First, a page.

Question 101. What Other Hash Functions Are There?

The best review of hash function techniques is provided by Preneel [Pre93].

For a brief overview here, we note that hash functions are often divided into three classes according to their design:

By building a hash function around a block cipher, it is intended that by using a well-trusted block cipher such as DES (see Question 64) a secure and well-trusted hash function can be obtained. The so-called Davies-Meyer hash function [Pre93] is an example of a hash function built around the use of DES.

The use of modular arithmetic in the second class of hash functions is intended to save on implementation costs when the hash function is used in conjunction with a digital signature algorithm that also uses modular arithmetic. Unfortunately, the track record of such hash functions is not good from a security perspective and there are no hash functions in this second class that can be recommended today.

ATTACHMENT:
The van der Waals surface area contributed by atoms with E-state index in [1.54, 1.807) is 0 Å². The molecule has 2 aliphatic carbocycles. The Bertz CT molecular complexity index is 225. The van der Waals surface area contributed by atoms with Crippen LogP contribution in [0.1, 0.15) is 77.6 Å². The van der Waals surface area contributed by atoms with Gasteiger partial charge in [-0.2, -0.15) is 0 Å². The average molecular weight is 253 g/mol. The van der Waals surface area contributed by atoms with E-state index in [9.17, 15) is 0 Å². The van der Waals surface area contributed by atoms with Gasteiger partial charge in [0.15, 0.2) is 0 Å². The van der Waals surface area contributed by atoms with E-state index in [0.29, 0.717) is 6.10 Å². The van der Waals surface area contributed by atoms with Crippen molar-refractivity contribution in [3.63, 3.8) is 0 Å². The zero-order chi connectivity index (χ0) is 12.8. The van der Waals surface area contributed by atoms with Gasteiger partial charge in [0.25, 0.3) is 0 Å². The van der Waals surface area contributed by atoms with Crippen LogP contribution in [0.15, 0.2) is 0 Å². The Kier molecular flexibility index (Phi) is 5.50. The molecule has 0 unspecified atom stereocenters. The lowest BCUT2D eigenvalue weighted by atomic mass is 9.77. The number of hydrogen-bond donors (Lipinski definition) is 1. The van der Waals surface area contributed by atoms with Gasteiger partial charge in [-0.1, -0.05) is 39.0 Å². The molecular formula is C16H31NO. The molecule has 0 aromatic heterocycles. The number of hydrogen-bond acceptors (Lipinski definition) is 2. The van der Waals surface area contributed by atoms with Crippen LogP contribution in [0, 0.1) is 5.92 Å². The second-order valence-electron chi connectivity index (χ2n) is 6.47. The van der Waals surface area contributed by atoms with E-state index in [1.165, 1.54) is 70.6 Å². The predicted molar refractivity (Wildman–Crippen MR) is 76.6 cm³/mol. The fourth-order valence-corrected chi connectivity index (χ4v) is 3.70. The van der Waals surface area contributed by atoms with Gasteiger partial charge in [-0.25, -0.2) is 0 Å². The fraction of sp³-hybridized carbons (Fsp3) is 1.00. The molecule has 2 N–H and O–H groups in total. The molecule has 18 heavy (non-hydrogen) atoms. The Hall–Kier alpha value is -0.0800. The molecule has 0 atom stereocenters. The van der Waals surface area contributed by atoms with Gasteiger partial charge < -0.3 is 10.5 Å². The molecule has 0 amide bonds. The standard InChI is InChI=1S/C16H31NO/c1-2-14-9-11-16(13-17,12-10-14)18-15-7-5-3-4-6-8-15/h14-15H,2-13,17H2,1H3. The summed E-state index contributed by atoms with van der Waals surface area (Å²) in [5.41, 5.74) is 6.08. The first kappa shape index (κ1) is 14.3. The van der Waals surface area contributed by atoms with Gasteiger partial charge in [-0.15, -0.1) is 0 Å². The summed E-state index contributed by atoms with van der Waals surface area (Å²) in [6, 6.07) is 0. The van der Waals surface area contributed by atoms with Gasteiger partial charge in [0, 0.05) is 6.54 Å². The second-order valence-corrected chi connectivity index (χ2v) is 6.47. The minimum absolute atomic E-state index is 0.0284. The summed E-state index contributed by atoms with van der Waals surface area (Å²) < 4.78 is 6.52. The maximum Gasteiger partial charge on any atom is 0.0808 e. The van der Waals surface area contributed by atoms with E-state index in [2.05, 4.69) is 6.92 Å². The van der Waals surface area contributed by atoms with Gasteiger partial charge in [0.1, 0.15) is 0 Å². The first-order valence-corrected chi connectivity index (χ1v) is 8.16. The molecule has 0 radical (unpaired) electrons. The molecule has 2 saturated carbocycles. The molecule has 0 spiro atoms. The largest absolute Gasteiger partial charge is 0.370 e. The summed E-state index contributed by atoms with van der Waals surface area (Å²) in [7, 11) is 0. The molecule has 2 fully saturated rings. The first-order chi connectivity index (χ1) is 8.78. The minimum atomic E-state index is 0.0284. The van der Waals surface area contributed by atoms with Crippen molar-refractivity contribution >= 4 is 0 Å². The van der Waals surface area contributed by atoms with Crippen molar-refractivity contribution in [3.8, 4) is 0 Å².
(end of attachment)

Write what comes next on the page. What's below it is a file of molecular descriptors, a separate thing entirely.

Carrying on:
The hash functions in the third class, with their so-called "dedicated" design, tend to be fast, giving a considerable advantage over algorithms that are based around the use of a block cipher. Along with MD5 and SHA-1 (see Question 99 and Question 100) RIPE-MD [DBP96] and HAVAL [ZPS93] are dedicated hash functions that also have a similar design to MD4.